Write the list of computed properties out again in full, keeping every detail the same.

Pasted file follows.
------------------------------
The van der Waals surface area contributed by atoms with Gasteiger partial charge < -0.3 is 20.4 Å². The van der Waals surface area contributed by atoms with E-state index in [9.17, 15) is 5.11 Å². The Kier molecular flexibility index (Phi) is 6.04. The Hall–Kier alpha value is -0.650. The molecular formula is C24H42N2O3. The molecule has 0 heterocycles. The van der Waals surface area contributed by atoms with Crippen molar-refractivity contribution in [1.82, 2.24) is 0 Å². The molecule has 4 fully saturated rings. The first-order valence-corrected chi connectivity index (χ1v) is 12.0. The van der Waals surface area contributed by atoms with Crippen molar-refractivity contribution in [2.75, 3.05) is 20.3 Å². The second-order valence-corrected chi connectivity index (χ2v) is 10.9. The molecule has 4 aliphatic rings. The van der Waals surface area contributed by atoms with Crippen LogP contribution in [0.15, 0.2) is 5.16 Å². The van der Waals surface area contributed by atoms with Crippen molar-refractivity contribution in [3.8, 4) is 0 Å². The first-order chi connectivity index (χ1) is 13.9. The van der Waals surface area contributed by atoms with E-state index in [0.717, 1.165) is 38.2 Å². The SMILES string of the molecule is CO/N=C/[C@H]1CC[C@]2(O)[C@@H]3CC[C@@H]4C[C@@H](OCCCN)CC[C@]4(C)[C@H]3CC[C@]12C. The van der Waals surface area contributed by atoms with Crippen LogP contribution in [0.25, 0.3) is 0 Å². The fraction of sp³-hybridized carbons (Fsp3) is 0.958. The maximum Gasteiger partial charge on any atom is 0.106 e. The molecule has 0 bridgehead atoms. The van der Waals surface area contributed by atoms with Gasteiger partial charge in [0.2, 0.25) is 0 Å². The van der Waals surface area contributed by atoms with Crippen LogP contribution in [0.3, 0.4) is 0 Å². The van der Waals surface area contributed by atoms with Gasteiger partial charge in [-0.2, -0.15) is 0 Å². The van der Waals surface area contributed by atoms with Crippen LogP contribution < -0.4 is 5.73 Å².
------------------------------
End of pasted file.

The van der Waals surface area contributed by atoms with Gasteiger partial charge < -0.3 is 20.4 Å². The van der Waals surface area contributed by atoms with E-state index in [9.17, 15) is 5.11 Å². The Kier molecular flexibility index (Phi) is 6.04. The Hall–Kier alpha value is -0.650. The molecular formula is C24H42N2O3. The molecule has 0 heterocycles. The van der Waals surface area contributed by atoms with Crippen molar-refractivity contribution in [1.82, 2.24) is 0 Å². The molecule has 4 fully saturated rings. The first-order valence-corrected chi connectivity index (χ1v) is 12.0. The van der Waals surface area contributed by atoms with Crippen molar-refractivity contribution in [2.75, 3.05) is 20.3 Å². The second-order valence-corrected chi connectivity index (χ2v) is 10.9. The molecule has 4 aliphatic rings. The van der Waals surface area contributed by atoms with Crippen LogP contribution in [0.15, 0.2) is 5.16 Å². The van der Waals surface area contributed by atoms with Crippen molar-refractivity contribution in [3.8, 4) is 0 Å². The first-order chi connectivity index (χ1) is 13.9. The van der Waals surface area contributed by atoms with E-state index in [0.717, 1.165) is 38.2 Å². The SMILES string of the molecule is CO/N=C/[C@H]1CC[C@]2(O)[C@@H]3CC[C@@H]4C[C@@H](OCCCN)CC[C@]4(C)[C@H]3CC[C@]12C. The van der Waals surface area contributed by atoms with Crippen LogP contribution in [0.25, 0.3) is 0 Å². The fraction of sp³-hybridized carbons (Fsp3) is 0.958. The maximum Gasteiger partial charge on any atom is 0.106 e. The molecule has 0 bridgehead atoms. The van der Waals surface area contributed by atoms with Gasteiger partial charge in [0.2, 0.25) is 0 Å². The van der Waals surface area contributed by atoms with Crippen LogP contribution in [0.3, 0.4) is 0 Å². The van der Waals surface area contributed by atoms with Gasteiger partial charge in [-0.2, -0.15) is 0 Å². The van der Waals surface area contributed by atoms with Crippen LogP contribution < -0.4 is 5.73 Å².